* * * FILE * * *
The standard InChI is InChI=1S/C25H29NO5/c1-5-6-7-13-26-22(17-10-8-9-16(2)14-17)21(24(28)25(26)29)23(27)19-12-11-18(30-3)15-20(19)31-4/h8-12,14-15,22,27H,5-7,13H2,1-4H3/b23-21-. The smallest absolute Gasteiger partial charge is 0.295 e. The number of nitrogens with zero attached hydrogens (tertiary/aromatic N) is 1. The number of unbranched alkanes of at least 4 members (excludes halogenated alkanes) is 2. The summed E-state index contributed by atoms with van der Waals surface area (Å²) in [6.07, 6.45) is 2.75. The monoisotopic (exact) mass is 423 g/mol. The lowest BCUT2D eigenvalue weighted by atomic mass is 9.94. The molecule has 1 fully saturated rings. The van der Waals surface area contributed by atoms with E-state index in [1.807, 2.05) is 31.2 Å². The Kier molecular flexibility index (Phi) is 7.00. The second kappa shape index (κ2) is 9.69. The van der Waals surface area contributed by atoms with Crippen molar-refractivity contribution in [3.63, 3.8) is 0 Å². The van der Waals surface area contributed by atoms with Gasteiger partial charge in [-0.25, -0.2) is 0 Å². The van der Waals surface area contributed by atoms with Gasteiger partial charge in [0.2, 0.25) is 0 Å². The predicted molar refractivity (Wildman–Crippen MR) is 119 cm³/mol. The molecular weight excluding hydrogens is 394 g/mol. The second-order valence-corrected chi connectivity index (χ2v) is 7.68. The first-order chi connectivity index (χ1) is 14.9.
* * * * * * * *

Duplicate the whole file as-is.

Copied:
The standard InChI is InChI=1S/C25H29NO5/c1-5-6-7-13-26-22(17-10-8-9-16(2)14-17)21(24(28)25(26)29)23(27)19-12-11-18(30-3)15-20(19)31-4/h8-12,14-15,22,27H,5-7,13H2,1-4H3/b23-21-. The smallest absolute Gasteiger partial charge is 0.295 e. The number of nitrogens with zero attached hydrogens (tertiary/aromatic N) is 1. The number of unbranched alkanes of at least 4 members (excludes halogenated alkanes) is 2. The summed E-state index contributed by atoms with van der Waals surface area (Å²) in [6.07, 6.45) is 2.75. The monoisotopic (exact) mass is 423 g/mol. The lowest BCUT2D eigenvalue weighted by atomic mass is 9.94. The molecule has 1 fully saturated rings. The van der Waals surface area contributed by atoms with E-state index in [1.807, 2.05) is 31.2 Å². The Kier molecular flexibility index (Phi) is 7.00. The second kappa shape index (κ2) is 9.69. The van der Waals surface area contributed by atoms with Crippen molar-refractivity contribution in [3.63, 3.8) is 0 Å². The van der Waals surface area contributed by atoms with Gasteiger partial charge in [-0.25, -0.2) is 0 Å². The van der Waals surface area contributed by atoms with Gasteiger partial charge in [0.2, 0.25) is 0 Å². The predicted molar refractivity (Wildman–Crippen MR) is 119 cm³/mol. The molecular weight excluding hydrogens is 394 g/mol. The second-order valence-corrected chi connectivity index (χ2v) is 7.68. The first-order chi connectivity index (χ1) is 14.9.